By Diana Weber, M.D., Medical Director, Blue Cross and Blue Shield of New Mexico
The American Cancer Society estimates there will be 890 new cases of colon and rectal cancer in New Mexico in 2022 and 330 New Mexicans will die of colorectal cancer this year. The incidence of these cancers is higher in males than females, but colorectal cancer is the third leading site of new cancers in both men and women. Colorectal cancer leads to more deaths than any other cancer except lung and prostate cancer in men, and lung and breast cancer in women. For reasons that are not clear, the incidence of colon and rectal cancer is increasing in younger individuals while decreasing slightly in adults 50 years of age and older. Similarly, while the colorectal cancer death rate has dropped overall, we are seeing a disturbing rise in mortality in adults younger than age 55.
What can I do to better protect myself from colon cancer?
Make sure you are getting your screening. One of the explanations for the decreased mortality from colorectal cancer in people over 50 is that increased screening has resulted in early detection when cancers are much easier to treat and treatment is more likely to be successful. Screening tests are important because symptoms of colorectal cancer (rectal bleeding, pain, blood in the stool, changes in bowel habits and weight loss) do not usually appear until the cancer is advanced. Not only can screening detect colon cancer in early stages, but if a polyp is found during a colonoscopy, it can be removed at the same time. Polyps are often precancerous lesions, so removing these small growths at the polyp stage prevents them from turning into cancer. If polyps are found, you will need to get more frequent colonoscopies to detect new polyps that might develop.
What are the screening recommendations for colon cancer?
Screening guidelines have changed recently. The American Cancer Society and the U.S. Preventive Services Task Force now recommend that people without risk factors start colorectal cancer screening at age 45 and have regular screening until age 75. After age 75, screening for colorectal cancer is dependent on the overall health of the individual. It is particularly important for African American individuals to begin screening at age 45 because they are more likely than others to get colorectal cancer at a younger age. There are different methods for screening for colorectal cancer, so it is important to speak with your clinician about the most appropriate screening test for you.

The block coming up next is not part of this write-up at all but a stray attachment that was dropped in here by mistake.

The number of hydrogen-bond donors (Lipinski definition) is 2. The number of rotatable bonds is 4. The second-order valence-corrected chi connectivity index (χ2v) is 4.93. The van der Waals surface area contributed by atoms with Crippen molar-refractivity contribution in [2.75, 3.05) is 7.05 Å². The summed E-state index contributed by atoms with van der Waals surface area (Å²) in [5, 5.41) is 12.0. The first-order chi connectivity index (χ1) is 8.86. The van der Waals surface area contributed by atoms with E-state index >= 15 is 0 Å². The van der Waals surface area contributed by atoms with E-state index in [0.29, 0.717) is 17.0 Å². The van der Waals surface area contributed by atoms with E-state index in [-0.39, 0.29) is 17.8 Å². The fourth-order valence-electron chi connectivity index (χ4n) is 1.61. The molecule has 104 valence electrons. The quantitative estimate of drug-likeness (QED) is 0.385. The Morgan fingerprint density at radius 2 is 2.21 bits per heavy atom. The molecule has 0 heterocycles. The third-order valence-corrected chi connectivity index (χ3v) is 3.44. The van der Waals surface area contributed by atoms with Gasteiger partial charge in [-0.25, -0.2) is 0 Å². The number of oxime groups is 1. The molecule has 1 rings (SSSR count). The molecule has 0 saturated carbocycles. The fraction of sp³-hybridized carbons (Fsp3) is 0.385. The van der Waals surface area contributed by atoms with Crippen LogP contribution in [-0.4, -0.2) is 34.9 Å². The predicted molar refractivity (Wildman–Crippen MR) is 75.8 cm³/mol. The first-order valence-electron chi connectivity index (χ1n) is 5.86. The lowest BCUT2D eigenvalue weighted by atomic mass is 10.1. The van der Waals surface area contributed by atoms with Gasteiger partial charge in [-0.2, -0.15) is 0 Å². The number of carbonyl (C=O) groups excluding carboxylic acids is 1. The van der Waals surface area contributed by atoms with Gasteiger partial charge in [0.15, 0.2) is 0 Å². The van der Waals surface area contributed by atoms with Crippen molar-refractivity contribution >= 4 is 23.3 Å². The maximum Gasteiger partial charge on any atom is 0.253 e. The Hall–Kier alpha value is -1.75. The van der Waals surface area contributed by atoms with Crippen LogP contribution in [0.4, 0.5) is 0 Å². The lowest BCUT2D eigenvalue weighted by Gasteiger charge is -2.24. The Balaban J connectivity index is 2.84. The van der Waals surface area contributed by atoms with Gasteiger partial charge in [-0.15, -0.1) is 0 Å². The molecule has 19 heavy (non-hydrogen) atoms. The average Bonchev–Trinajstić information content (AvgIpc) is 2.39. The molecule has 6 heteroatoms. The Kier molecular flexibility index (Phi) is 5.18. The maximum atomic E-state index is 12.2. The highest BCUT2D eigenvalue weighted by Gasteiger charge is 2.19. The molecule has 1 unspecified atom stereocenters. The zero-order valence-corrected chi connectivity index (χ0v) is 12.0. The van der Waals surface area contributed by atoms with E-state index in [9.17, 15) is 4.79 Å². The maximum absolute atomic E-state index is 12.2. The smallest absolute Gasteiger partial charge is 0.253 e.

What are the risk factors for colorectal cancer?
There are some risk factors that you have no control over. For instance, cancer risk increases with age. Also, if you have a family history of colorectal cancer or you have had colorectal cancer in the past, your risk is increased. As stated above, a history of certain types of polyps increases your risk. Individuals with chronic inflammatory bowel disease (ulcerative colitis or Crohn’s disease) or type 2 diabetes are also at increased risk. Additionally, some inherited genetic abnormalities lead to higher incidences of colorectal cancer. If you have any of these risk factors, you should make sure your doctor knows this as you may need to be screened more frequently than the general population.
There are also risk factors you can control, and the presence of these factors leads to 55 percent of the cases of colorectal cancer in the U.S. If you are overweight and physically inactive, your risk of colorectal cancer is higher. Diets high in processed or red meat and low in fruits, vegetables and fiber increase your risk, as does heavy alcohol consumption. These are all lifestyle issues that you can modify to lower your risk of colorectal cancer.
How is colon cancer treated?
Over the past decades, treatment for colorectal cancer has improved, which is another reason for the decrease in the death rate from colorectal cancer. Surgery is used to treat almost all forms of colorectal cancer, though in some cases it might not be the first line of treatment. In many cases, surgery can be performed through very small incisions, sometimes with robotic assistance. Hospital stays after these operations are very short, and pain is much less than that of traditional open surgery. Chemotherapy is used to treat some types of colorectal cancer, and it may be administered before surgery. In some cases, radiation therapy is used. Newer therapies include immunotherapy and targeted therapy.
When colorectal cancer is detected early, survival is extremely high. This is another reason why physicians recommend a disciplined screening process. Like most cancers, the more advanced the tumor at diagnoses, the poorer the survival. But when colorectal cancers are localized to the intestine, the five-year survival rate is 90 percent or better.
So, in the spirit of National Colorectal Cancer Awareness Month, review your records to make sure you are up to date on your screening. Consult your clinician if you have any questions. And follow up on those new year’s resolutions to eat better, exercise more, and decrease your alcohol consumption. Not only will you feel better, but you will lower your risk of colorectal cancer.
For more information, you can go to the American Cancer Society website at cancer.org.